geek fields, but we’re starting to drive cool as well.
For example, imagine a twenty- four- year- old dude with an uneven
peach- fuzz beard, wearing a green foam E = mc2 hat, a red Che Guevara
shirt, and Converse All Stars, and listening to an iPod while riding a longboard to his job as a Web designer. By any definition, this person is a
geek. This person is also very, very cool. He probably owns an island in
Second Life and has an algorithmic tattoo, too. Women want him, and
men want to be him. (We assume he dates a girl with piercings.) And with
this shift in cool, we see that instead of struggling to join society at large
as we have always done in the past, now society at large is joining us.
OK, now that you are versed in hypothetical, external geekification,
it’s time for a bit of self- examination (no, you needn’t undress). Does
what you know affect how you act? In light conversation, do you unintentionally inject your personal geekery? Does this make things a little
awkward? Last Friday, instead of trudging through another of these
awkward conversations, did you decide to order Chinese again (and eat
it while watching Red Dwarf reruns and/or blogging about it)? Do your
friends and family buy you books with “geek” in the title?
If you answered yes to any of these questions, you’re a geek. Go
ahead and skip to this book’s first entry. Go on, you know you want to.
But maybe you thought, Oh shit! After reflection I’m not a geek and will thus be relegated to a lifetime of groveling at the feet of my great geek overlords. Oh how I wish I could be a geek too! Or you might’ve answered, Oh shit! I used to be a geek but have spent the last f fifteen years perfecting a veneer of social competence in order to pimp real estate and have thus let my geek credentials lapse. Whatever shall I do?
Never fear: you hold in your hands the secrets you need to function–
again or for the first time–as a geek. In fact, if you read and enjoy this
book, you will necessarily be transformed into a geek by the simple act
of partaking in the geekiest of geek activities: the enjoyment of knowledge
for its own sake (Descartes: “I think, therefore I am [a geek]”). With
this book, you, too, can gain the cultural knowledge necessary to peek
behind the Wizard’s curtain–to glimpse the Matrix–and can thus join
in the experience of total world domination. Think of this book like a benevolent werewolf, ready to give you a friendly nip in the jugular; come
next full moon, you’ll be howling too.
And then, during the geek uprising, when your IT guy rediscovers
his Klingon spirit and the Web- widgets girl down the hall goes Xena:
Warrior Princess, you will be able, when the pogrom reaches your cubicle, to demonstrate complex handmade shadow puppets against the
whiteboard and recite pi to at least the fifth digit, thus proving your allegiance and claiming your rightful spot in the coming Geek World Order.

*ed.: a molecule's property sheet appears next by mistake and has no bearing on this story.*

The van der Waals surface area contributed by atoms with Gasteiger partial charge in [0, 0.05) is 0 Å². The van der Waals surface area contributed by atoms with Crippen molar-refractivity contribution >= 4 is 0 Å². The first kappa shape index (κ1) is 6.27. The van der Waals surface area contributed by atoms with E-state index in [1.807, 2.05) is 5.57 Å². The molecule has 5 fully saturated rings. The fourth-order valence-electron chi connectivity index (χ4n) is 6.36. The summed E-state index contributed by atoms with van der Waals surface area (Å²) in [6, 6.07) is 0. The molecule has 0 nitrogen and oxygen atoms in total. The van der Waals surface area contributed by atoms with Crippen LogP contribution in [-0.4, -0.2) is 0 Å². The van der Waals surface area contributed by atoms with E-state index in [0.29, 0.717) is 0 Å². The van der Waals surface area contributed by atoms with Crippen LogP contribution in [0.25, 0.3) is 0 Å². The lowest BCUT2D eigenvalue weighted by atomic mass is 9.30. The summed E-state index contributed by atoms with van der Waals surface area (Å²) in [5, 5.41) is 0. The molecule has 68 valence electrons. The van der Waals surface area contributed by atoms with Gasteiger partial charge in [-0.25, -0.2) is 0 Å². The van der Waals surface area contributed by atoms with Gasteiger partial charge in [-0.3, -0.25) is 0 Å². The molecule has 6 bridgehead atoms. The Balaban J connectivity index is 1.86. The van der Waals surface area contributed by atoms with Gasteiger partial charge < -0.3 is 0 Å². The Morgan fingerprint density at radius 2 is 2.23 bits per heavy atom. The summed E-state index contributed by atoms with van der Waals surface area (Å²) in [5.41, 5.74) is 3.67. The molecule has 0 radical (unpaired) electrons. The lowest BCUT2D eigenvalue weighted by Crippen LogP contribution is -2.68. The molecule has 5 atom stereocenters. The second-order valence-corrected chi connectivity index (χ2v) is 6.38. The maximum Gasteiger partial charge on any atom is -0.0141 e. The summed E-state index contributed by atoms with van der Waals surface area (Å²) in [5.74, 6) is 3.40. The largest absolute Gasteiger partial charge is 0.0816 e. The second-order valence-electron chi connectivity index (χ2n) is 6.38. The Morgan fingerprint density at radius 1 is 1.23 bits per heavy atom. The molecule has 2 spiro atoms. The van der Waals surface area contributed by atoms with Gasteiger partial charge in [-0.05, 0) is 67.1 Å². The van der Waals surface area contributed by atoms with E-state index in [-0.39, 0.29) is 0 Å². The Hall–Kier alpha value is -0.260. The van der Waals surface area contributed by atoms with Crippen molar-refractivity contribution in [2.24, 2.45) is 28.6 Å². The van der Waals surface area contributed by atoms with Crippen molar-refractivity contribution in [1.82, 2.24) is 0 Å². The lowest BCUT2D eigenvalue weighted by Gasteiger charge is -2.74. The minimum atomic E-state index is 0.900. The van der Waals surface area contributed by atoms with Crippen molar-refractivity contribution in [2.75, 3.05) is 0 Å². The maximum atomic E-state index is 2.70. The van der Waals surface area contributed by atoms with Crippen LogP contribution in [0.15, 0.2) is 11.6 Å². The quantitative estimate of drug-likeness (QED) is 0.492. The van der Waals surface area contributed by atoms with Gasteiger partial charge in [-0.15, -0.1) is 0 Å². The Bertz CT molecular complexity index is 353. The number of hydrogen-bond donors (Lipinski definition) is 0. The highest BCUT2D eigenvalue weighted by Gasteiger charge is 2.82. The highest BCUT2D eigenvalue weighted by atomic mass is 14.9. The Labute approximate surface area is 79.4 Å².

(Which, you have to admit, is worth the price of a book.)
Inside This Book(Learn More)
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Top Customer Reviews
Most Helpful Customer Reviews on Amazon.com (beta)
Take a look inside before you decide that this is the kind of book for you. After wasting 23 pages on a table of contents, it kicks off the remaining 250 densely-packed pages with references to Dada art and Douglas Adams, the hoary algebraic "proof" that 2=1 (no, you can't divide by 0), martial arts moves for comic-book geeks, Jeopardy categories, silly calculator tricks, a smattering of parasites, game theory, secret societies, constellations, thought experiments, chess openings, basic economics, and Asimov's three laws of robotics. And that's just the first dozen pages. Get the idea?
Most magazines use sidebars to take readers on tangents, but this book contains nothing but sidebars. Everything is trivial, from bar bets to math tricks to Yoda quotes to obscure Australian animals to the basic rules of logic, Scrabble, spelling, and tic-tac-toe (and there you have the next dozen pages). While much of it is undeniably entertaining, very little of this information is really useful, though I suppose knowing how to ask for the restroom in 12 languages, how to brew your own beer, and how to patent your invention might come in handy for certain kinds of geek.
Some of this stuff absolutely spoke to me: the "proof" that 2 = 1 (which I "teach" in my math classes), the 10 geekiest writers (of whom I've read nine), the quotable Kung Fu (the time I've spent with that young grasshopper), the basics of golden age geek britcom (of which I've seen it all, over and over), to name a few examples. On the other hand, though I could appreciate the bulk of it at some level, there was a lot that I felt pushed geekdom to the extreme (semaphore, really?) or stepped outside what I would consider pure geekdom (thanksgiving dinner in 30 minutes or less?).
Still, in the end, this is a generally fun, easy to read in bits and pieces, peek inside the geek's brain. A nice diversion for ageing geeks and the people who love them.